When you climb into the seat of a high-performance car, you expect certain things:
- acceleration that pushes you back into the seat
- top-end stereo equipment
- road-hugging handling
- the throaty roar of a powerful engine
- a big budget for the high-octane gas needed to fuel it
The Tesla Roadster has almost all of those aspects covered. It’s fast, fancy, handles like a dream and goes like a rocket, but it’s virtually silent and it’ll never burn a single drop of gasoline. Tesla’s first production car is also the world’s first high-performance electric car.
For 30 months I was asked all over about 3 hot topics:
- costs (comparison)
- range (reality check)
- charging (network)
costs ( per year, comprehensive coverage Tesla vs. Porsche 911 )
- purchase price virtually identical, small advantage for Tesla
- service costs savings: approx. CHF 800.–
- gas savings: approx. CHF 3’500.– (at 9.0l/100km, 22’000km/year)
- traffic tax savings: approx. CHF 650.– for Zurich
- insurance premium savings: approx. CHF 1’000.–
- electricity costs for Tesla: approx. CHF 500.–
∑ of savings: approx. CHF 5’950.–, which is quit significant.
The long-term maintenance of value for Tesla vs. Porsche 911 is at the least double, but in favor of Tesla Roadster.
range ( how far can you really go? )
A topic explaining to people, that probably keeps EV drivers busy, until battery technologies on the one hand and a stronger network of charging points on the other hand have improved significantly. The convenience gap of filling up the car in 5 minutes at the gas pump vs. range / charging time is still too far apart until no one even talks about it.
Now, lets have a look at how far you can go with a Tesla Roadster vs. the speed or driving habits by getting a closer look at the following chart.
on flat topography w/ accessories
The fat green line marks an ideal range, that is realistic, according to my 30 months experience, when a moderate and preferably steady driving style is guaranteed. The lower edge of the colored area is also realistic when we consume power for i.e. cabin heating or extensive cooling, while at the same time road and environmental conditions (rain, snow, bumpy roads, etc.) do have sensible impact on the actual range. When we are on the road for a longer time, because of lower speed, the gap to ideal range widens.
on ascending slope
Driving upwards has in my view the biggest impact on the range, which the above chart does not cover. Still driving w/ a moderate speed, to surmount an elevation of 100 m reduces the range of roughly 10 km, and this is a lot. A steady climb of 10% (nothing extraordinary for Switzerland) on a slop of 10 km is reducing your range approximately by 110 km. The good news is for most cases, that in between this distance roads also do have downhill legs, where recuperation kicks in.
Nevertheless, when I am planning my long distance trips ( >=400 km ), I’d rather choose longer slops than steeper ones.
- The Tesla Roadster is among the first all electric cars, breaking the barrier of previous EV’s w/ a maximum range of approximately 150 km, allowing more convenient and faster long distance trips, but still w/ a great deal of planning.
- The above chart is a good indicator on how far you can go when slops are virtually flat and accessories are switched-off or on.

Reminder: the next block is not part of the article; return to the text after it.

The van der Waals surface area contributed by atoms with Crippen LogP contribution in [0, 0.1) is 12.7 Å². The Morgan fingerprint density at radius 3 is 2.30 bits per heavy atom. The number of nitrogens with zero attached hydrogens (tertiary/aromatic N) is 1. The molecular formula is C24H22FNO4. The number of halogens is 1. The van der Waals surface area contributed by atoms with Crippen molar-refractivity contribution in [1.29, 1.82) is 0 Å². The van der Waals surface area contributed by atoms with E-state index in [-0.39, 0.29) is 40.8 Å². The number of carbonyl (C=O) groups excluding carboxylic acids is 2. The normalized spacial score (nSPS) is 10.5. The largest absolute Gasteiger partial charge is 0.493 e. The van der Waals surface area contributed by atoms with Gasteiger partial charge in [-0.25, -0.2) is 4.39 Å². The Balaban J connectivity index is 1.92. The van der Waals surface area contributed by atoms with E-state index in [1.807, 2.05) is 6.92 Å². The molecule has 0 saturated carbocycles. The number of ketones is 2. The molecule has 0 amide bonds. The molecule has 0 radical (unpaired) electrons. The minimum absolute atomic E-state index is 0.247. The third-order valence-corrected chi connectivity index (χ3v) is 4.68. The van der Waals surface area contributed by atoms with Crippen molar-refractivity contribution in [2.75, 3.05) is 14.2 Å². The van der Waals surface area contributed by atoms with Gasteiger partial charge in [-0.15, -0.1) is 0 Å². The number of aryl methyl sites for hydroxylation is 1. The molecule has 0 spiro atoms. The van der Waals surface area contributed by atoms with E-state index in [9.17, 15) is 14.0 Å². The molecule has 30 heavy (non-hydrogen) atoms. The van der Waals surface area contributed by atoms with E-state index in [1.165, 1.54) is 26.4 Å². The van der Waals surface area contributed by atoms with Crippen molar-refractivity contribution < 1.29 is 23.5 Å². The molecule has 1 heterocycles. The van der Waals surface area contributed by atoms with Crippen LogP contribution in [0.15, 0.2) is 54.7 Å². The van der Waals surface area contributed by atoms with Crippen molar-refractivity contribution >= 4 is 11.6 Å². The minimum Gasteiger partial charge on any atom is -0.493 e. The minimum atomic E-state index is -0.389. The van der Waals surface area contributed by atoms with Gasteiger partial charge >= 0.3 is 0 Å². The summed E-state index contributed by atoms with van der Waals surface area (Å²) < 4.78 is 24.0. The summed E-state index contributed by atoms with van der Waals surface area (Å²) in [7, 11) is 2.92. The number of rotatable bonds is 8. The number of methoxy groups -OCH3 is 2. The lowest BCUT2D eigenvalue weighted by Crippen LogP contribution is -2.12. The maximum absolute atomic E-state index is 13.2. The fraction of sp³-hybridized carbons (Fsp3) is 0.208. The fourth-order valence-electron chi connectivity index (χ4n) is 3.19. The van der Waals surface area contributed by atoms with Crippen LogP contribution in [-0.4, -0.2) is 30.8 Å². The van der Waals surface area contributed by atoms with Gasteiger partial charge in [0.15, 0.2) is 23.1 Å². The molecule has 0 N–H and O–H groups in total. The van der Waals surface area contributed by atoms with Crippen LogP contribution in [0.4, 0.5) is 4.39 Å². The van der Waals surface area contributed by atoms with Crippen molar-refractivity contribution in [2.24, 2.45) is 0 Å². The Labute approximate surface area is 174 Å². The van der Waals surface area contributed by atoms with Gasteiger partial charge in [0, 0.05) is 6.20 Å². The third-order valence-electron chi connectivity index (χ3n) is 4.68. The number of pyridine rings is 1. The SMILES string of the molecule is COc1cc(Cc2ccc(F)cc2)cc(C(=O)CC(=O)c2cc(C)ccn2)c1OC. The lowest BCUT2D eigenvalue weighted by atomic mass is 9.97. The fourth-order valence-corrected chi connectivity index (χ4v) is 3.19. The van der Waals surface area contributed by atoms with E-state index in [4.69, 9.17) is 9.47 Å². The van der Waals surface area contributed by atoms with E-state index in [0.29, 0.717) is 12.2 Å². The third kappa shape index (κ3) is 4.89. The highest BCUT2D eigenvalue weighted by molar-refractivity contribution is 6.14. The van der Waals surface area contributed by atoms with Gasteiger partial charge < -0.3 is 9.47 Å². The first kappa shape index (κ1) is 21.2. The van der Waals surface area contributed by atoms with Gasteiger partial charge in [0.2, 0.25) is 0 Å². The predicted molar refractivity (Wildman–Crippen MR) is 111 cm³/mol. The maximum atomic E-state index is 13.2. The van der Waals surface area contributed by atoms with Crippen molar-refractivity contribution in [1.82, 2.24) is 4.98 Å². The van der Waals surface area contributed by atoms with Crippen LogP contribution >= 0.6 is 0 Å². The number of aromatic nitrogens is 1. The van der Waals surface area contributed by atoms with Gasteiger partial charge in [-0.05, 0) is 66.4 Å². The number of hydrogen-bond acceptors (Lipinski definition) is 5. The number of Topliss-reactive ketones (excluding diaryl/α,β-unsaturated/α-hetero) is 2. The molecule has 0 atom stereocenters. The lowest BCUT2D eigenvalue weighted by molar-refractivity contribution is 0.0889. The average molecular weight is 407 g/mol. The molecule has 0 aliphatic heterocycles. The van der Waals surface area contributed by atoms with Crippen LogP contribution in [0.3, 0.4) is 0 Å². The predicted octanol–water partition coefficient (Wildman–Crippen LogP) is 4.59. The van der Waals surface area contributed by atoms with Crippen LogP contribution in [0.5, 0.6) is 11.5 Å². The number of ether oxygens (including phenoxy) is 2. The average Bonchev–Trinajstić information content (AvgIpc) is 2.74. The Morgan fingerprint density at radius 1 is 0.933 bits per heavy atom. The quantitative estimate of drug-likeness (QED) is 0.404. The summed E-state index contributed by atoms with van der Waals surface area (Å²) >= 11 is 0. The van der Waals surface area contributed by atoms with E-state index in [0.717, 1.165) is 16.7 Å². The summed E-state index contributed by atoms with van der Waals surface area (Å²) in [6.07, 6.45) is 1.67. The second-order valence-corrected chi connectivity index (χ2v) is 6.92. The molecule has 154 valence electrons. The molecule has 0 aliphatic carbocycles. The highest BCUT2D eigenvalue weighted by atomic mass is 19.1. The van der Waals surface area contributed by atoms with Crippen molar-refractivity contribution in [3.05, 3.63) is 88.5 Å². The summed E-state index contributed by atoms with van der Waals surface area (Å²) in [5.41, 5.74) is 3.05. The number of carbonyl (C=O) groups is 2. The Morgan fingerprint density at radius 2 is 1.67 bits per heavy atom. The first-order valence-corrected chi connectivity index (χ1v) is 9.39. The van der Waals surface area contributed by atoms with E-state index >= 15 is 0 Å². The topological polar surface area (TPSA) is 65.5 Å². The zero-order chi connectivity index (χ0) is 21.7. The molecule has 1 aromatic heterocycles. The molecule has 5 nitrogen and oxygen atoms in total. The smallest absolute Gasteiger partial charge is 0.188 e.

- The impact of ascending slopes outshines by far every other added accessory and in a very short driving time.
charging ( locations, network, available power )
The improved range of the Tesla Roadster allows a whole new strategy for a network, that consists of charging points
- in metropolis
- a view at services near motorways
- at home
- at hotels/resorts
- at the office
- at private Tesla owners
In all of those places, power is already available. Furthermore, there are additional charging points available to complement close to 100% coverage, at
- solar companies and other industries
- Tesla Motors service centers
With a view exceptions these are all private funded charging points and more or less still free of charge. Trips within Switzerland and as far as up to Scotland and Wales using such a network, has been proven correct. Thanks to many Tesla owners and especially to the Zero Carbon World founded by Kevin Sharpe, whose organization did exceptionally well in building the ZeroNet network for Britain.
The Roadster offers a wide range of Amps to charge the battery, that is from 10 Amps up to 70 Amps, the so called HPC’s or High Power Connectors. So basically every ordinary plug socket in households do the job. Power values are adjustable through the cars touch-pad and the approximate charging times to fill-up the battery are listed below:
- 10 Amps = 24 hours
- 13 Amps = 20 hours
- 16 Amps = 16 hours
- 32 Amps = 8 hours
- 56 Amps = 5 hours
- 64 Amps = 4 hours
- 70 Amps = 3.5 hours
From my own experience, it is fair to say, that whenever possible, charging in standard mode ( 90% of full capacity ) should be used. Charging in range mode should be the exception. Other owners made the experience, that charging in performance mode ( so called fast charging ) shows a dramatically reduced life expectancy. Driving the Roadster until the last drop of capacity has its impact on the battery as well.
Driving costs will increase with faster driving and bursting up speed all the time.
- Because the Tesla Roadster is laid-out for an improved range, a new perception how a network looks like comes into play, favoring home charging and private funded charging points.
- The Tesla Roadster allows charging up to 70 Amps and w/ 230 V only, a fact that allows 3 Roadsters being charged at once on the alternating current network.
- Driving and in particular charging behavior apparently impacts charging costs and battery lifetime.